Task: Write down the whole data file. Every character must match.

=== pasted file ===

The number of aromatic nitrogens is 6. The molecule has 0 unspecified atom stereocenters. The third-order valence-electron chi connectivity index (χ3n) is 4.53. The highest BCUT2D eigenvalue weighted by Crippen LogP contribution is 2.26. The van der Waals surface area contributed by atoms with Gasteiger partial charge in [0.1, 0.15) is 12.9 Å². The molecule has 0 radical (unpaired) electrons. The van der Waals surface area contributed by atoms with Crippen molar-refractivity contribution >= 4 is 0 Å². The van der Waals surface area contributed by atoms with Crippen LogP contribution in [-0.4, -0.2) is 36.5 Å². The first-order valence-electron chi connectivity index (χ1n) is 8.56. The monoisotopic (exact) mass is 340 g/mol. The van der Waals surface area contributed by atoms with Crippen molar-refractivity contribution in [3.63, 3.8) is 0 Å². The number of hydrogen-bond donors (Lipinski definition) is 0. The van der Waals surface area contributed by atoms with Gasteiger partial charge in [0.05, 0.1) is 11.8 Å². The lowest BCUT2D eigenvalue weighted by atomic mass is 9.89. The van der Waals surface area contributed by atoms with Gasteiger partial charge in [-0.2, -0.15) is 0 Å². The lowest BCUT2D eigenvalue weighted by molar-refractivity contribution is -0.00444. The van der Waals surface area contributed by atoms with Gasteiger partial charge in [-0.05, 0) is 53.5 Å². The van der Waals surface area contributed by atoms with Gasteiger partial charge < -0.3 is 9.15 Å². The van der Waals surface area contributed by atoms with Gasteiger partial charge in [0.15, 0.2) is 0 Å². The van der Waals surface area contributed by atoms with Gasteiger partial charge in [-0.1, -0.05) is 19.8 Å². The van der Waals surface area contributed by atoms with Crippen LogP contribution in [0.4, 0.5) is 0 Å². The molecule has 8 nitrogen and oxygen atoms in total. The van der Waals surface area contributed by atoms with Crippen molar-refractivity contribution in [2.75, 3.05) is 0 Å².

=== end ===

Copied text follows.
The number of aromatic nitrogens is 6. The molecule has 0 unspecified atom stereocenters. The third-order valence-electron chi connectivity index (χ3n) is 4.53. The highest BCUT2D eigenvalue weighted by Crippen LogP contribution is 2.26. The van der Waals surface area contributed by atoms with Gasteiger partial charge in [0.1, 0.15) is 12.9 Å². The molecule has 0 radical (unpaired) electrons. The van der Waals surface area contributed by atoms with Crippen molar-refractivity contribution >= 4 is 0 Å². The van der Waals surface area contributed by atoms with Crippen LogP contribution in [-0.4, -0.2) is 36.5 Å². The first-order valence-electron chi connectivity index (χ1n) is 8.56. The monoisotopic (exact) mass is 340 g/mol. The van der Waals surface area contributed by atoms with Crippen molar-refractivity contribution in [3.63, 3.8) is 0 Å². The number of hydrogen-bond donors (Lipinski definition) is 0. The van der Waals surface area contributed by atoms with Gasteiger partial charge in [0.05, 0.1) is 11.8 Å². The lowest BCUT2D eigenvalue weighted by atomic mass is 9.89. The van der Waals surface area contributed by atoms with Gasteiger partial charge in [-0.2, -0.15) is 0 Å². The lowest BCUT2D eigenvalue weighted by molar-refractivity contribution is -0.00444. The van der Waals surface area contributed by atoms with Gasteiger partial charge in [-0.05, 0) is 53.5 Å². The van der Waals surface area contributed by atoms with Gasteiger partial charge < -0.3 is 9.15 Å². The van der Waals surface area contributed by atoms with Gasteiger partial charge in [0.15, 0.2) is 0 Å². The van der Waals surface area contributed by atoms with Gasteiger partial charge in [-0.1, -0.05) is 19.8 Å². The van der Waals surface area contributed by atoms with Crippen LogP contribution in [0.4, 0.5) is 0 Å². The molecule has 8 nitrogen and oxygen atoms in total. The van der Waals surface area contributed by atoms with Crippen molar-refractivity contribution in [2.75, 3.05) is 0 Å².